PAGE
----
On the 30th anniversary of the “bloody crackdown” on protesters in Tiananmen Square in 1989, a top Chinese official has attempted to justify the action, says Alessio Perrone in The Independent. During a speech in Singapore, defence minister Wei Fenghe said that the massacre, which resulted in the deaths of thousands of unarmed protestors, was the “correct policy” to deal with “political turmoil”. Even acknowledging that the massacre took place is rare for the regime, and reports on what took place are “heavily censored” on the mainland. Every year, police detain “dozens of activists, journalists and critics in the run-up to the anniversary” of the protests.
The government’s refusal to apologise is an “ice-cold reminder” that China “is still ruled by a regime ready to use force to stay in power”, says The Times. There were hopes in the West that economic reform would “endow the regime with a sense of global responsibility” and it would reform along liberal lines, but the country has instead simply “developed a version of the autocrats’ social contract” – where people give up their freedom in return for a promise of improving living standards. So, politically, China remains “a Leninist state afraid of challenge from the dead as much as the living” – where dissidents are “locked away”, Uighur Muslims “incarcerated in sinister re-education camps”, and a surveillance state set up that “places people in a virtual cage”.
While political reform seems as distant a prospect as ever on the mainland, things also seem to be getting increasingly worse in Hong Kong, the former British territory handed over to China in 1997, says The Wall Street Journal. In theory, the 1997 handover agreement guarantees that the Chinese government will respect civil liberties until 2047. Tens of thousands of Hong Kong citizens take advantage of the more liberal atmosphere to attend vigils to mark the massacre. However, China’s “growing economic and political clout” has “increased fears about eroding freedoms decades before that deal expires”. Indeed, there are worries about proposed laws making it easier to extradite people to China, as well as future plans to outlaw “seditious remarks and actions against Beijing”.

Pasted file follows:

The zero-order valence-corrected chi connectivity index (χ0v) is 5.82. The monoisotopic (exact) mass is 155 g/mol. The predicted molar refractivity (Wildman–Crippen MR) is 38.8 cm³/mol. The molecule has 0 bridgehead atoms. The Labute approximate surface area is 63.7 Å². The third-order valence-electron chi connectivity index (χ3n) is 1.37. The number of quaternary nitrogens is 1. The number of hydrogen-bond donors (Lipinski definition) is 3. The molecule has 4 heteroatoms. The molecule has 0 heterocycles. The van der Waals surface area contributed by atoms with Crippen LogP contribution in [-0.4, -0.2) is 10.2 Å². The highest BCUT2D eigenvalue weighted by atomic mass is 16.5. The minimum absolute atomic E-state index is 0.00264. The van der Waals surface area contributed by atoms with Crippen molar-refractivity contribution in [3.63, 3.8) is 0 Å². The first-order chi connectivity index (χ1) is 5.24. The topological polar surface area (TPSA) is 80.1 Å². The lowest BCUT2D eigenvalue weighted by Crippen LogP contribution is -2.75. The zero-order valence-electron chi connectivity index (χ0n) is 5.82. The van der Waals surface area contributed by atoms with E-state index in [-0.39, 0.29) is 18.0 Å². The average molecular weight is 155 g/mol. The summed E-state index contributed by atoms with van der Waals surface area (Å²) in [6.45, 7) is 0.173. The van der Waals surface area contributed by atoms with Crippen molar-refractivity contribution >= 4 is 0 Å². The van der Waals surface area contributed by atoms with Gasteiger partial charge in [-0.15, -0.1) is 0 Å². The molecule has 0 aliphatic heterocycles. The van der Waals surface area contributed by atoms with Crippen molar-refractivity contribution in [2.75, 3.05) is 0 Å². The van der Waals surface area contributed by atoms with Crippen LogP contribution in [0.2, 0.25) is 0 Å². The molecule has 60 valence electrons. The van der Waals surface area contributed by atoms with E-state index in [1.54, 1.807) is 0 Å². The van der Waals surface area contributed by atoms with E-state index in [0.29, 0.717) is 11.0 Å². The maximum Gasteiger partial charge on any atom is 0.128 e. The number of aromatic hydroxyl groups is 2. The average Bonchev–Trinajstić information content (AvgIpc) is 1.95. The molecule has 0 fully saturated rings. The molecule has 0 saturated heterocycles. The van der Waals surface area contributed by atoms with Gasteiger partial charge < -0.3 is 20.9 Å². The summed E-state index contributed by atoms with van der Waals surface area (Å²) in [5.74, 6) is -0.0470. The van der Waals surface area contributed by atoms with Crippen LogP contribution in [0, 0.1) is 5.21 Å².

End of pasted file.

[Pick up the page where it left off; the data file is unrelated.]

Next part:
Despite the political repression, however, the Chinese people seem willing to put up with the regime as long as it delivers economic prosperity, says Lucy Hornby in the Financial Times. Indeed, if 30 years has taught us anything, it’s that “a prosperous middle-class China” will not necessarily turn against the ruling Communist party, as many outside observers had expected. Chinese people in their teens and 20s “have no direct experience of the inflation, shortages and corruption that brought their parents’ generation on to the streets”, and a sense that China is finally the equal of the US has dampened demands for democracy.
Still, things could change quickly, and there are signs that “the social compact in which obedience is secured by better living standards is fraying as growth slows”, says Peter Sweeney for Breakingviews. Rising inequality, low wages and long hours are creating the conditions for mass protests, especially considering China’s government “is again asking youth to bear the brunt of the economic burden, from bad debts to the trade war”. The legacy of its repressive one-child policy also means that, while China still has lower living standards than Russia, it nevertheless “has the demographic profile of a far richer country”, storing up problems for the future.